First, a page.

Virtual Soldier Research Program

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The Virtual Soldier Research program (VSR) is a research group within the University of Iowa Center for Computer-Aided Design (CCAD). VSR was founded by Professor Karim Abdel-Malek in 2003 through external funding from the US Army Tank Automotive Command (TACOM) to put the Warfighter at the center of US Army product designs.[1] Using this initial research and funding as a foundation, VSR continues to develop new technologies in digital human modeling and simulation.

VSR's digital human model, Santos (R), stands at the center of its digital human modeling and simulation research.[2] The high-fidelity, biomechanically accurate musculoskeletal model incorporates 215 degrees of freedom, including the hand,[3] feet, and eyes. The dimensions of the skeleton are mutable, able to represent any anthropometric cross section. In addition, Santos includes a muscular system with the ability to predict muscle activation and muscle forces in real time, using a novel optimization-based methodology.

The mathematical model for the Santos skeleton was developed based on the Denavit-Hartenberg method for kinematic and dynamic analysis.[4] Optimization is used to determine postures and motions that are governed by various human performance measures (objective functions) and constrained by the restrictions imposed by the skeleton, the laws of physics, and the environment.

VSR research has led to the spin-off of a private company, Santos Human Inc.,[5] specifically focused on product development.

Who is Santos™?

Santos is the virtual human who stands at the center of our digital human modeling and simulation research. Our high-fidelity, biomechanically accurate musculoskeletal model was developed from the inside out by our team of biomedical engineers, and incorporates 215 degrees of freedom, including the hand, feet, and eyes. The dimensions of the skeleton are mutable, able to represent any anthropometric cross section. In addition, Santos includes a muscular system with the ability to predict muscle activation and muscle forces in real time, using a novel optimization-based methodology.

Over time, the Santos family has grown to incorporate a variety of different body scans to provide a range of models that include our female version, Sophia, and a broad array of different body shapes, types, and sizes. Our research is currently being extended to allow multiple digital human models to interact with each other to complete tasks cooperatively.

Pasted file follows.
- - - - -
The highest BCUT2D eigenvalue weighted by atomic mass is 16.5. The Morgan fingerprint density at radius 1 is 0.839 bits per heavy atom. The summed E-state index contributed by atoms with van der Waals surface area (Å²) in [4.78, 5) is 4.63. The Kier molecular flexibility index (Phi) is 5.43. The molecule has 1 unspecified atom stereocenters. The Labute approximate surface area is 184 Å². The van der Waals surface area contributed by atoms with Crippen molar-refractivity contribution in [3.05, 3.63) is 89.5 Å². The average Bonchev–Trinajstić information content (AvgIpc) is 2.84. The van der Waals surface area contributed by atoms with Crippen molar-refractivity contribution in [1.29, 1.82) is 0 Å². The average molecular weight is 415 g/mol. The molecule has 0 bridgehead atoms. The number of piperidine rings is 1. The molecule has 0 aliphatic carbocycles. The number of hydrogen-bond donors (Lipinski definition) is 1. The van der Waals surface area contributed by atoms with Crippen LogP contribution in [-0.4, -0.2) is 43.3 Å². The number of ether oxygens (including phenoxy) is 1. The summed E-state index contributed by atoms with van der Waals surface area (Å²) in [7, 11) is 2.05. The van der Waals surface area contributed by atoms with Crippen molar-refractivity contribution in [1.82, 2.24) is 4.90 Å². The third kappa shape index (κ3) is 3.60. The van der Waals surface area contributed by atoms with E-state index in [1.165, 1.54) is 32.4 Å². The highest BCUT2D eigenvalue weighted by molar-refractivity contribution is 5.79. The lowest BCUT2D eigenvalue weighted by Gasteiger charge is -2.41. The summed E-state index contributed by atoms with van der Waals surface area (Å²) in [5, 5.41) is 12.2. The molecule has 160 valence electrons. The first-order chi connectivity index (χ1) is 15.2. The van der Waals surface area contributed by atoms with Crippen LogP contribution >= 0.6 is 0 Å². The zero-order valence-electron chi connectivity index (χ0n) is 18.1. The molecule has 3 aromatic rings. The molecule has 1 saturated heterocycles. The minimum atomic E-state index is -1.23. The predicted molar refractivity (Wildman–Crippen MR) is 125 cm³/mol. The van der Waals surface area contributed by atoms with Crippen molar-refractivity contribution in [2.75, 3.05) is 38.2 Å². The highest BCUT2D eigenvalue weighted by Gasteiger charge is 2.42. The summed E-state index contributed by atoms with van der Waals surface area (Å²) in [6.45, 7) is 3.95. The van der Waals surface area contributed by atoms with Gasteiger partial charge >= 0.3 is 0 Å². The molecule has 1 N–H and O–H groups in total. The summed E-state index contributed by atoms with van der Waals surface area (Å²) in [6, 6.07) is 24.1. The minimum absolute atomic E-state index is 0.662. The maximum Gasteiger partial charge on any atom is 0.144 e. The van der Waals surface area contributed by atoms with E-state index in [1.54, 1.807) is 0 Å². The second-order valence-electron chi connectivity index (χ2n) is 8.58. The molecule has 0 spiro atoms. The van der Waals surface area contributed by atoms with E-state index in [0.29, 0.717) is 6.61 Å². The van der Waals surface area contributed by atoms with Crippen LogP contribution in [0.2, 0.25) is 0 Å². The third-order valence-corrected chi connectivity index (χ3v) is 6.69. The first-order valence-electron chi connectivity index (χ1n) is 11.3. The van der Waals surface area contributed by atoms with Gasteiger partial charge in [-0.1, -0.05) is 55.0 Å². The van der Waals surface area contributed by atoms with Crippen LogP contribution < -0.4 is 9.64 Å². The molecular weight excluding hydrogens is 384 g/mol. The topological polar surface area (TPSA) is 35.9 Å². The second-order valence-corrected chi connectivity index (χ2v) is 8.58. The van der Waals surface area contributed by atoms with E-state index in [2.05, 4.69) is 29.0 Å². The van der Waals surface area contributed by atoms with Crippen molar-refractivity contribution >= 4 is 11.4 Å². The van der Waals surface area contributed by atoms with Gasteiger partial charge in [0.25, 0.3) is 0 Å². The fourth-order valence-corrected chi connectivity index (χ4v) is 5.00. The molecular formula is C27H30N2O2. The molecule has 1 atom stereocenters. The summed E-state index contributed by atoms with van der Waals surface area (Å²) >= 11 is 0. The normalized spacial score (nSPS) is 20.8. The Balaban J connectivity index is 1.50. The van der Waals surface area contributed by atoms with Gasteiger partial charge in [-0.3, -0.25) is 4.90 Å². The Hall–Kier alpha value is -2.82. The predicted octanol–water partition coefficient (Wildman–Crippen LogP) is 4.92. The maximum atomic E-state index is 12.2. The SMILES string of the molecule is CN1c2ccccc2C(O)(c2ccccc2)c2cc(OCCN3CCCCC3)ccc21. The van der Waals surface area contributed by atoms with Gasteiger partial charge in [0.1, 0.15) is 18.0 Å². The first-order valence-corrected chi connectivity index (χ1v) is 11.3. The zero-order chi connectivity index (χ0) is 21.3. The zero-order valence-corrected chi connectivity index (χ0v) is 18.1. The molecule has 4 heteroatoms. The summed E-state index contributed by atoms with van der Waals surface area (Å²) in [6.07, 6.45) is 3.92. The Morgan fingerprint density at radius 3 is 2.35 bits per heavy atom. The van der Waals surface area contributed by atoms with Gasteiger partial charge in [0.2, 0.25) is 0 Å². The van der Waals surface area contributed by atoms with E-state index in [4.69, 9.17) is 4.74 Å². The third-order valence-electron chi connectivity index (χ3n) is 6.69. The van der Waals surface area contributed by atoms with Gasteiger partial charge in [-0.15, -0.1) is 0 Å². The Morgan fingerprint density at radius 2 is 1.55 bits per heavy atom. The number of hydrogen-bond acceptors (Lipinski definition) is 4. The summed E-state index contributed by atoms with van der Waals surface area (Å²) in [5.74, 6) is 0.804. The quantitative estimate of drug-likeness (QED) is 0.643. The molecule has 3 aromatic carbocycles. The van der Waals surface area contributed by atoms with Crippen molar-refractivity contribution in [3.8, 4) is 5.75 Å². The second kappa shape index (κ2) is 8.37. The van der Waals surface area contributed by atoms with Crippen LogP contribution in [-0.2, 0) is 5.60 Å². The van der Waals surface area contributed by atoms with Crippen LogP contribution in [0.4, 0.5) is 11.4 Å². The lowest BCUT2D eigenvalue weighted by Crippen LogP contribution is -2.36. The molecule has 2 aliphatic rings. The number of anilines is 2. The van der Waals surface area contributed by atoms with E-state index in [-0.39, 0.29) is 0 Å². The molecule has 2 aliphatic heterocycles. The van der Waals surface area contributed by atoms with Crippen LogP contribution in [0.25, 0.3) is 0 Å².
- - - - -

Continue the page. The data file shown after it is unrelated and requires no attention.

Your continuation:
Santos was built using state-of-the-art technologies adapted from robotics, Hollywood, and the game industry. Our research continues to grow in its dynamic capabilities, physiology, and intelligent behaviors through integration of Artifical Intelligence, design optimization, physics-based modeling, and advanced, multi-scale physiological models.

The mathematical model for the Santos skeleton was developed based on the Denavit-Hartenberg method for kinematic and dynamic analysis. Optimization is used to determine postures and motions that are governed by various human performance measures (objective functions) and constrained by the restrictions imposed by the skeleton, the laws of physics, and the environment. The software must be as fast and efficient as possible in an effort to provide real-time simulations.

References[edit]

  1. ^ Abdel-Malek, K., Yang, J., Kim, J.H., Beck, S., Swan, C., Frey-Law, L., Mathai, A., Murphy, C., Rahmatalla, S., and Arora, J. (2007). Development of the Virtual-Human Santos™. In V.G. Duffy (Ed.): Digital Human Modeling, HCII 2007, LNCS-4561, pp. 490-499.
  2. ^ https://www.ccad.uiowa.edu/vsr/about
  3. ^ Pena-Pitarch, E., Yang, J., and Abdel-Malek, K. (2005). Santos™ Hand: A 25-Degree-of-Freedom Model, SAE Technical Paper 2005-01-2727, doi: 10.4271/2005-01-2727.
  4. ^ Denavit, J., & Hartenberg, R. S. (1955). A kinematic notation for lower-pair mechanisms based on matrices. Journal of Applied Mechanics, 77, 215–221.
  5. ^ http://www.santoshumaninc.com/